• Exemption 3:  The court finds that Exemption 3 was properly applied to the DoD memorandum.  The court notes that "[t]he relevant portion of the [National Security Act] provides, 'The Director of National Intelligence shall protect intelligence sources and methods from unauthorized disclosure.'"  The court finds that "[i]t is well settled that this provision is an exempting statute within the meaning of Exemption Three."  The court also notes that "[t]he CIA Act exempts from disclosure the 'functions' of its personnel."  The court finds that "[t]he CIA Act has also been recognized as an exemption statute for purposes of Exemption Three."

The court also finds that "to the extent that the Glomar response pertains to the CIA, . . . it is also justified by the CIA Act under Exemption Three."  However, the court finds that "[i]t is not clear how disclosure of which agencies received advice from the OLC regarding the targeted killing of al–Awlaki could improperly disclose intelligence sources and method[s] protected by the NSA."  But "as discussed above, the Court finds that the Glomar response is justified in full by Exemption One," and therefore, "the Court need not decide whether it is also justified by the NSA under Exemption Three."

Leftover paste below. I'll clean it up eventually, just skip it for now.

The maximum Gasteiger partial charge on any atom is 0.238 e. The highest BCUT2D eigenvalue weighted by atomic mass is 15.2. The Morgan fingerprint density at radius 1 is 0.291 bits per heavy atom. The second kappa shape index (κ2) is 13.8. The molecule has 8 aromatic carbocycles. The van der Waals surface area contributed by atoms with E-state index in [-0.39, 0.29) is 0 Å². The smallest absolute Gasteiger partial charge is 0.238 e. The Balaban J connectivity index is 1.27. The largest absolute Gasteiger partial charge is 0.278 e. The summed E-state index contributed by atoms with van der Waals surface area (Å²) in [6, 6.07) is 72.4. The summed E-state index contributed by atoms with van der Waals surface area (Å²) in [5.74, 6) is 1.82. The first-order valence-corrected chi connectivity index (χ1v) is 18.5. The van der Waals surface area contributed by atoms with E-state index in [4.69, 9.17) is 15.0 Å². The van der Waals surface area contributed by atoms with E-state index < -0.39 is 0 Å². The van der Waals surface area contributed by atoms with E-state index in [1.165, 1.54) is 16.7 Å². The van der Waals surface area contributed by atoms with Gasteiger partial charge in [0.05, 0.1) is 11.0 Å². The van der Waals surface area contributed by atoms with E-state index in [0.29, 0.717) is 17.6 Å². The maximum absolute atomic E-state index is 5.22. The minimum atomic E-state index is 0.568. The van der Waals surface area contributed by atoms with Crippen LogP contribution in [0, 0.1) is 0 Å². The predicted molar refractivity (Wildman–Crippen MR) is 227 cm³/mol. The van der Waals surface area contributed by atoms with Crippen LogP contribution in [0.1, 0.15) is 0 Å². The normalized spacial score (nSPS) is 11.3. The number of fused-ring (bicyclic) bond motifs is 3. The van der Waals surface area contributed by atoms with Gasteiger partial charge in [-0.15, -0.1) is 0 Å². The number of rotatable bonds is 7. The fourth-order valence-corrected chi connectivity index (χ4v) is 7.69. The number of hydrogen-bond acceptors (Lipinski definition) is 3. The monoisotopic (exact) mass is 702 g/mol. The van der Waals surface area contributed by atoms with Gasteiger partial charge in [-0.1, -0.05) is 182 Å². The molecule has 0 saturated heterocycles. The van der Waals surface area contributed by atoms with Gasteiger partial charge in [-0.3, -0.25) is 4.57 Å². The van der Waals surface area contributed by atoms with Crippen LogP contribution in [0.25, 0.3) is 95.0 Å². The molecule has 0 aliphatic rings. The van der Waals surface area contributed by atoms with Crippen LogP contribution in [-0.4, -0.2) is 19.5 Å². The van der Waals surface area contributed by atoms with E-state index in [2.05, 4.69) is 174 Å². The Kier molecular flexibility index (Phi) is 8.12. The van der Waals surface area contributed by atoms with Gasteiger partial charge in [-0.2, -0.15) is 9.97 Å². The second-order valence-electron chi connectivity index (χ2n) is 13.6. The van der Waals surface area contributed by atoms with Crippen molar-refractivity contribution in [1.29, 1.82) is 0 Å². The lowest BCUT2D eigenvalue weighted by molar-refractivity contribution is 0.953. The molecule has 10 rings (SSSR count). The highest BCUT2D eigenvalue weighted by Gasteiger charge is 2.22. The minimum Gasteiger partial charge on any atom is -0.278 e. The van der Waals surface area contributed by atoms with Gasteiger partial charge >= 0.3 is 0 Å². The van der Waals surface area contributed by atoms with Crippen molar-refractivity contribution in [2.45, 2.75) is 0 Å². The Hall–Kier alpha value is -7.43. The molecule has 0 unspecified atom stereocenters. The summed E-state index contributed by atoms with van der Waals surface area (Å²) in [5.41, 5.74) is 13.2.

• Exemption 5, Deliberative Process Privilege:  The court "finds that the requested memorandum is protected by the deliberative process privilege."  The court rejects plaintiff's argument "that the government has actually adopted the reasoning in the DOD memorandum and therefore cannot withhold it pursuant to the deliberative process privilege."  The court finds that "the speeches, press conferences and interviews cited by Plaintiff do not refer to specific OLC advice."  The court further holds that "[s]tating that the President has provided Congress with OLC advice 'related to the subject of' the White Paper is far from an express adoption of the analysis in the DOD memorandum."  Nor did plaintiff provide "other public statements regarding OLC memoranda prepared for the DOD or any other agency."